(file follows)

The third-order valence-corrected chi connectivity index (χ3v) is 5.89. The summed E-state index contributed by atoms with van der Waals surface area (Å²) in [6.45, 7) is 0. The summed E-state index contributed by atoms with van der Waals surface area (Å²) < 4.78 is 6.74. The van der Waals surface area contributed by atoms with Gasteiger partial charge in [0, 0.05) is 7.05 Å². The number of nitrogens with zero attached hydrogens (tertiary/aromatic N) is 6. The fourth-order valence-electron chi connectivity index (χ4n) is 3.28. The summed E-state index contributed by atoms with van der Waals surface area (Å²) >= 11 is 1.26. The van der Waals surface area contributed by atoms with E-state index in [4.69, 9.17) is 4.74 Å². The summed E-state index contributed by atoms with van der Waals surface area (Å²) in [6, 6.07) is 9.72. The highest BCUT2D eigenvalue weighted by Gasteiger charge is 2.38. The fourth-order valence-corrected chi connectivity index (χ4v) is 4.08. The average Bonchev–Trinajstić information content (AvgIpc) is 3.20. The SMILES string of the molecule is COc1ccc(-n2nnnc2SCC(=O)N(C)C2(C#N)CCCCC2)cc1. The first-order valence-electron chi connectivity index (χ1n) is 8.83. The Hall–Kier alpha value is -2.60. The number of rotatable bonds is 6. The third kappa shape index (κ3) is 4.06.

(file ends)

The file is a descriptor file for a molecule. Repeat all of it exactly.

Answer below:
The third-order valence-corrected chi connectivity index (χ3v) is 5.89. The summed E-state index contributed by atoms with van der Waals surface area (Å²) in [6.45, 7) is 0. The summed E-state index contributed by atoms with van der Waals surface area (Å²) < 4.78 is 6.74. The van der Waals surface area contributed by atoms with Gasteiger partial charge in [0, 0.05) is 7.05 Å². The number of nitrogens with zero attached hydrogens (tertiary/aromatic N) is 6. The fourth-order valence-electron chi connectivity index (χ4n) is 3.28. The summed E-state index contributed by atoms with van der Waals surface area (Å²) >= 11 is 1.26. The van der Waals surface area contributed by atoms with E-state index in [4.69, 9.17) is 4.74 Å². The summed E-state index contributed by atoms with van der Waals surface area (Å²) in [6, 6.07) is 9.72. The highest BCUT2D eigenvalue weighted by Gasteiger charge is 2.38. The fourth-order valence-corrected chi connectivity index (χ4v) is 4.08. The average Bonchev–Trinajstić information content (AvgIpc) is 3.20. The SMILES string of the molecule is COc1ccc(-n2nnnc2SCC(=O)N(C)C2(C#N)CCCCC2)cc1. The first-order valence-electron chi connectivity index (χ1n) is 8.83. The Hall–Kier alpha value is -2.60. The number of rotatable bonds is 6. The third kappa shape index (κ3) is 4.06.